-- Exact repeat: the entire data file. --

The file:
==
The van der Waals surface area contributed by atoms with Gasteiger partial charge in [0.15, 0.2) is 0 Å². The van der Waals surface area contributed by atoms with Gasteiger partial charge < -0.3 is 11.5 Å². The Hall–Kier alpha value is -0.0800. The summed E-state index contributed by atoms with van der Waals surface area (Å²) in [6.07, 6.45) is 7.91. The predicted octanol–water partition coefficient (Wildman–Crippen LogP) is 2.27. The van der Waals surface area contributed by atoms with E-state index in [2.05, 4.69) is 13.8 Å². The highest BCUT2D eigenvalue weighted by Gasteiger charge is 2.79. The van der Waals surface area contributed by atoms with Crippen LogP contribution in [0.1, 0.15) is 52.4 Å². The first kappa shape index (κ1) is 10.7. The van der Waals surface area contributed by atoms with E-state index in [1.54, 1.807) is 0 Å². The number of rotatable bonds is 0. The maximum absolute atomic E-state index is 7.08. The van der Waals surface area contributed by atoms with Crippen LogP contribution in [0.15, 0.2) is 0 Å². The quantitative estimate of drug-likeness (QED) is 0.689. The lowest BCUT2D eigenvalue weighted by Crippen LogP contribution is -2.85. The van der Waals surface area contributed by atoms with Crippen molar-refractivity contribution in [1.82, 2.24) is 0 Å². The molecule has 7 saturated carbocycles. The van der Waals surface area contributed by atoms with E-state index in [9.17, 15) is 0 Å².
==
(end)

The van der Waals surface area contributed by atoms with Gasteiger partial charge in [0.15, 0.2) is 0 Å². The van der Waals surface area contributed by atoms with Gasteiger partial charge < -0.3 is 11.5 Å². The Hall–Kier alpha value is -0.0800. The summed E-state index contributed by atoms with van der Waals surface area (Å²) in [6.07, 6.45) is 7.91. The predicted octanol–water partition coefficient (Wildman–Crippen LogP) is 2.27. The van der Waals surface area contributed by atoms with E-state index in [2.05, 4.69) is 13.8 Å². The highest BCUT2D eigenvalue weighted by Gasteiger charge is 2.79. The van der Waals surface area contributed by atoms with Crippen LogP contribution in [0.1, 0.15) is 52.4 Å². The first kappa shape index (κ1) is 10.7. The van der Waals surface area contributed by atoms with E-state index in [1.54, 1.807) is 0 Å². The number of rotatable bonds is 0. The maximum absolute atomic E-state index is 7.08. The van der Waals surface area contributed by atoms with Crippen LogP contribution in [0.15, 0.2) is 0 Å². The quantitative estimate of drug-likeness (QED) is 0.689. The lowest BCUT2D eigenvalue weighted by Crippen LogP contribution is -2.85. The van der Waals surface area contributed by atoms with Crippen molar-refractivity contribution in [1.82, 2.24) is 0 Å². The molecule has 7 saturated carbocycles. The van der Waals surface area contributed by atoms with E-state index in [9.17, 15) is 0 Å².